Review- Gone Girl by Gillian Flynn

Title: Gone Girl

Gone Girl

Genre: Mystery/Suspense

Author: Gillian Flynn

Publisher: Crown, 2012

Source: Library

Rating: 4.5

Sexy Rating: 5

Description from

On a warm summer morning in North Carthage, Missouri, it is Nick and Amy Dunne’s fifth wedding anniversary. Presents are being wrapped and reservations are being made when Nick’s clever and beautiful wife disappears from their rented McMansion on the Mississippi River. Husband-of-the-Year Nick isn’t doing himself any favors with cringe-worthy daydreams about the slope and shape of his wife’s head, but passages from Amy’s diary reveal the alpha-girl perfectionist could have put anyone dangerously on edge. Under mounting pressure from the police and the media—as well as Amy’s fiercely doting parents—the town golden boy parades an endless series of lies, deceits, and inappropriate behavior. Nick is oddly evasive, and he’s definitely bitter—but is he really a killer?
As the cops close in, every couple in town is soon wondering how well they know the one that they love. With his twin sister, Margo, at his side, Nick stands by his innocence. Trouble is, if Nick didn’t do it, where is that beautiful wife? And what was in that silvery gift box hidden in the back of her bedroom closet?
With her razor-sharp writing and trademark psychological insight, Gillian Flynn delivers a fast-paced, devilishly dark, and ingeniously plotted thriller that confirms her status as one of the hottest writers around.


This was undoubtedly the most hyped book of 2012.  So I knew that sooner or later I would succumb to its lure. My one sentence reaction: It definitely deserves all the hype.

The book starts out, appearing to me, like a fictionalized version of that real life California case.  You know the one with that guy named Peterson who killed his pregnant wife.  At least that is how it was playing out to me.  But Flynn had more surprises and twists to deal out in this novel.  Was it a bit over the top at times, you bet, but it was definitely a can’t-put-it-down read.  It is scary to think that there are people in this world like Scot Peterson but Gillian Flynn gives us some ideas about how a psychopath operates as she lays out the story of the marriage of Nick and Amy Dunne.  I recommend this one to all mystery, suspense and thriller lovers.



Filed under Book review, Books, Mystery, Suspense, Thriller

11 responses to “Review- Gone Girl by Gillian Flynn

  1. I do read the occasional thriller (mainly Michael Connelly) between doses of romance and this sounds like a good one to pick up from the library.


  2. mo

    Dot, you liked this much more than i did. While i agree that the writing was very addictive and the book was unputdownable to a point, i though all characters in the book were unlikeable. The fact that the police couldn’t solve the case is unbelievable to me. And the ending ridiculous. There were so many things that were not investigated by the police, which should have been. The resolution for many things felt so pat. I wanted to throw my book at the wall! The setup was interesting, but for me, it failed to deliver a credible ending.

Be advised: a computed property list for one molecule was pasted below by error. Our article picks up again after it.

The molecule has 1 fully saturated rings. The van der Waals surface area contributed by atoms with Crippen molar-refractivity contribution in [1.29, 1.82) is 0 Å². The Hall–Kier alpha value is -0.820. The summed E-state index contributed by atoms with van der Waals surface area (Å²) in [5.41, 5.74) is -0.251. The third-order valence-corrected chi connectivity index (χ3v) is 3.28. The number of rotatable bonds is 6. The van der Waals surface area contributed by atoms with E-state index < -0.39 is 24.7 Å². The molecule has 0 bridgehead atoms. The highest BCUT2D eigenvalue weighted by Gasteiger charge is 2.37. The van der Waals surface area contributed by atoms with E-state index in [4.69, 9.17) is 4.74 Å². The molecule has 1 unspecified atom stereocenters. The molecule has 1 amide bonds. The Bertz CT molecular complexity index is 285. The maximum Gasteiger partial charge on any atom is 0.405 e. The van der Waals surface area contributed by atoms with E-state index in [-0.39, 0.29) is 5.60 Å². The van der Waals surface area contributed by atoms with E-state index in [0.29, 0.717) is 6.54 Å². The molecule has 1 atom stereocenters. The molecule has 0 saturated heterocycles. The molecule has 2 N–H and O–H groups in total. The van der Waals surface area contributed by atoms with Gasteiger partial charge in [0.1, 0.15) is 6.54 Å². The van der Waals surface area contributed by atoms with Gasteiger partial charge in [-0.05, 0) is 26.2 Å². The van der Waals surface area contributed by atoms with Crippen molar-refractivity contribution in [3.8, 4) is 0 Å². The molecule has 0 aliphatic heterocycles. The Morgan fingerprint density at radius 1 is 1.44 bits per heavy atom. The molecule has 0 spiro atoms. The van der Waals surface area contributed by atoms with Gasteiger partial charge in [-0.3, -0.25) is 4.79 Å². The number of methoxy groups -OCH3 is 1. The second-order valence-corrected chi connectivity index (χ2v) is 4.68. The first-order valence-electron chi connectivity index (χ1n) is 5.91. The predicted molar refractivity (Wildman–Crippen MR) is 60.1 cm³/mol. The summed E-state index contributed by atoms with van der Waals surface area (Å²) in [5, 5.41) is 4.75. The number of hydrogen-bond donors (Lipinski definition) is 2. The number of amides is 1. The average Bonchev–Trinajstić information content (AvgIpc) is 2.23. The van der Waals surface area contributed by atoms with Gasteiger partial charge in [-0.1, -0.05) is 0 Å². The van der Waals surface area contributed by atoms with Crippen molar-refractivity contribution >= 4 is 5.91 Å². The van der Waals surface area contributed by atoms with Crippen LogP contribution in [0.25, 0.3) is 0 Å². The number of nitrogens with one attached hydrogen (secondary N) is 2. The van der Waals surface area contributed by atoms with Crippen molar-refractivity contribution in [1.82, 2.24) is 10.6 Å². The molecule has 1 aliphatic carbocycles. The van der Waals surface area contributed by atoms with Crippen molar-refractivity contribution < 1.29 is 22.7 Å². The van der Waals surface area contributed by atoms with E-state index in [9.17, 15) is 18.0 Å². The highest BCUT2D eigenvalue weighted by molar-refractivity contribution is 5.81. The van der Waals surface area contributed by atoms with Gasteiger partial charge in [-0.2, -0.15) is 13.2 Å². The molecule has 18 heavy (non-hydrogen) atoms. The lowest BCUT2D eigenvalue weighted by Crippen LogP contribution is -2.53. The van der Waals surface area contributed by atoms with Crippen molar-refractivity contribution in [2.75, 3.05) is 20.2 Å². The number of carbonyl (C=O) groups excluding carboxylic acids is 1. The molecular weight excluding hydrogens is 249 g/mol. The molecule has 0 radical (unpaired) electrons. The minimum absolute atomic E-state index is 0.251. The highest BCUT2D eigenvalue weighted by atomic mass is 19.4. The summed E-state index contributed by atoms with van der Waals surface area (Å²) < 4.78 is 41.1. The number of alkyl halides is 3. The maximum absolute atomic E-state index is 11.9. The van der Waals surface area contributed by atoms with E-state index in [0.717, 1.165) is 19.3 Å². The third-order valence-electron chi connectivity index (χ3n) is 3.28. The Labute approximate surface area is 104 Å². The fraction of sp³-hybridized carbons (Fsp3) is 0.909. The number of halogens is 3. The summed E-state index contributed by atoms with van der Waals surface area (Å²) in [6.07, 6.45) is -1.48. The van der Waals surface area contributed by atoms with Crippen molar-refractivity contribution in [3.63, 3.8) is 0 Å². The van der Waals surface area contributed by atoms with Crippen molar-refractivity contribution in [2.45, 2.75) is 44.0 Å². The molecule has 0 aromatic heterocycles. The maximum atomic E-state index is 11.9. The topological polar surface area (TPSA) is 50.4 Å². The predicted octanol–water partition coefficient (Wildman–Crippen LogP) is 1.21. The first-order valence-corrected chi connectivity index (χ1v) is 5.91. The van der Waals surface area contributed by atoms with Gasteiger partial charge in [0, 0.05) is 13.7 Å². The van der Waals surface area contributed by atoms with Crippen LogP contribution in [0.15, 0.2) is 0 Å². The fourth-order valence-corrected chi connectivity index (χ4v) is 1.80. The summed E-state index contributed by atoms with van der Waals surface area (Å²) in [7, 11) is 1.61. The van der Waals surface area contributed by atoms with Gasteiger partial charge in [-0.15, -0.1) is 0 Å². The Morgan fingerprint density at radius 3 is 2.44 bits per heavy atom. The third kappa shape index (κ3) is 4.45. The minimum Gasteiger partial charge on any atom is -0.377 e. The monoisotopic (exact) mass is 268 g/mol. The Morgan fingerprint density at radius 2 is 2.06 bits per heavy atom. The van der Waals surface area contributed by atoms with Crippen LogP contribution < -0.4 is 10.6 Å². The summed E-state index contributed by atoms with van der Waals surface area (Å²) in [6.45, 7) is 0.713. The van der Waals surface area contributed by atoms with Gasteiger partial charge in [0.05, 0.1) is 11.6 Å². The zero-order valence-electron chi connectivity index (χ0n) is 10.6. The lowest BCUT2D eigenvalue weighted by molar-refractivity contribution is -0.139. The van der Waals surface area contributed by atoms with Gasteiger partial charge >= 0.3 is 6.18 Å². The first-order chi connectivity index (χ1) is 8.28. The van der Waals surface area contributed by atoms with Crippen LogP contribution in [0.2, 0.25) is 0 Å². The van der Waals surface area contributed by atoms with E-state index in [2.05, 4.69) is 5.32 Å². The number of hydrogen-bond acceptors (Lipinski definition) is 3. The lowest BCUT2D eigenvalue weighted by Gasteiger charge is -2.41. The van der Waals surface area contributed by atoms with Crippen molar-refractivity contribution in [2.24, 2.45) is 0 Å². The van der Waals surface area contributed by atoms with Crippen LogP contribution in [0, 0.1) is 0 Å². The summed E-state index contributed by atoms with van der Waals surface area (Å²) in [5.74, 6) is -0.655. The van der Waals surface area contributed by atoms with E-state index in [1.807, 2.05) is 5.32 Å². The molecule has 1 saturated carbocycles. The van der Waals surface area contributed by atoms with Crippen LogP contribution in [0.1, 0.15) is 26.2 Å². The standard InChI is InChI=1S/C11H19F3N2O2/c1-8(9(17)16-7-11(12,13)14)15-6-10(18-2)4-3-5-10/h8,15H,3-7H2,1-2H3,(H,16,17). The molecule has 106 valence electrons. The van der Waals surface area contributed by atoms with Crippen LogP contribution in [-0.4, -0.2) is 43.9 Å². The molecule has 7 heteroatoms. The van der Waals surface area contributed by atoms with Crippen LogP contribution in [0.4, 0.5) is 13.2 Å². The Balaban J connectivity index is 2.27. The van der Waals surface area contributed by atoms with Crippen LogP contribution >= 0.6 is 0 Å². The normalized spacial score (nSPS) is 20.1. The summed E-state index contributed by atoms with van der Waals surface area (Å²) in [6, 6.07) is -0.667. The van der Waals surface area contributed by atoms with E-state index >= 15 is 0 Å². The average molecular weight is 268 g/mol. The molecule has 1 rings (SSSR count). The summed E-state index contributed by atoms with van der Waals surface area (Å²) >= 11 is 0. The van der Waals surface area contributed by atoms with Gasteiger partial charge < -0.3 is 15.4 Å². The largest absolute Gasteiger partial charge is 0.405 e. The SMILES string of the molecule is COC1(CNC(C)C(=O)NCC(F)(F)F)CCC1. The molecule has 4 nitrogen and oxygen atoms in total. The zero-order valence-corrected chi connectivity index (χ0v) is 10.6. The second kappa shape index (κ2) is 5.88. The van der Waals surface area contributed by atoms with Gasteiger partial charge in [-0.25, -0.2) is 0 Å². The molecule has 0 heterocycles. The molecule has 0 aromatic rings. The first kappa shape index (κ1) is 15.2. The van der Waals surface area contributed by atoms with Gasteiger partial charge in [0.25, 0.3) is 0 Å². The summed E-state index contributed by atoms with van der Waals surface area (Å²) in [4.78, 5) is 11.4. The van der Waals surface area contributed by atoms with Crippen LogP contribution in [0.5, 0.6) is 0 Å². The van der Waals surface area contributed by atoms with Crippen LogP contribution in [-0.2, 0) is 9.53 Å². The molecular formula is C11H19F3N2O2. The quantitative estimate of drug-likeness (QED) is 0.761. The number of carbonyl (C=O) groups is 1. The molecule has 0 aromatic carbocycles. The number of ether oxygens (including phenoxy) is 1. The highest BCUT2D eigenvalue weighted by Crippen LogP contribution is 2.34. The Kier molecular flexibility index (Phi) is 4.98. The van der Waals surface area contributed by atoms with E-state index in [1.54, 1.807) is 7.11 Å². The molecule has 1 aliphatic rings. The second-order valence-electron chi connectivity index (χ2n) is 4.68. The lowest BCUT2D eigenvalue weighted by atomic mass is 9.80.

• Ah-h-h, we agree to disagree. I was totally immersed in the unraveling of Nick and found it believable and understandable, even how he ended up. I thought the police procedure was par-for-the-course for a small town and I liked that what’s-her-name police woman was not swayed by overt circumstances. I think the ending was horrific but not incredible. Living in the USA this kind of thing is going on all the time….unfortunately.


      • Mo, I forgot to say “thanks” for promoting this discussion. I love to debate books!!!!!!!!!!!!!!!!!!!!!!!


      • mo

        Lol! Oh well, we can’t agree on every book. I thought in the end Nick was a selfish narcissit. He ‘chose’ his end. Why? It made no rational sense unless he was the same as Amy. They probably deserved eachother. I did not buy the ex plotline. For me, this entered fantasy territory. Plus if the policewoman had misgivings why didn’t she pursue them? This played to small town stereotypes.
        The more i think about this book the angrier i get. I feel like the author manipulated her readers. I’m not an avid reader of this genre. I will give Flynn credit for her writing style.


        • How boring if we agreed on “every” book. 🙂 You have made valid points, so I’m thinking if the author created this much discussion she may have achieved her goal in writing the book. But don’t get angry just toss the book across the room and read a fun HR. That is how I usually handle reading Thrillers; I always need an HR to lighten the weight that a thriller throws out.


        • mo

          I think she definitely achieved her goal. She aroused ‘feelings and reactions’.

          I haven’t read a new HR in 6 months, been taking a break. But there are a few there, waiting :-).


  3. My book club read this book and it was really good book to read, but at the same time very disturbing and gave us a lot to talk about.


    • Oh yes, gayle, it is a disturbing book most definitely. I find sociopaths to be extremely interesting and scary at the same time. I read a magazine article not so long ago that talked about the sociopaths that are not necessarily murderous but that get by on their intelligence and charm and live among us with us not being the wiser. Scary.


Leave a Reply

Fill in your details below or click an icon to log in: Logo

You are commenting using your account. Log Out /  Change )

Google+ photo

You are commenting using your Google+ account. Log Out /  Change )

Twitter picture

You are commenting using your Twitter account. Log Out /  Change )

Facebook photo

You are commenting using your Facebook account. Log Out /  Change )


Connecting to %s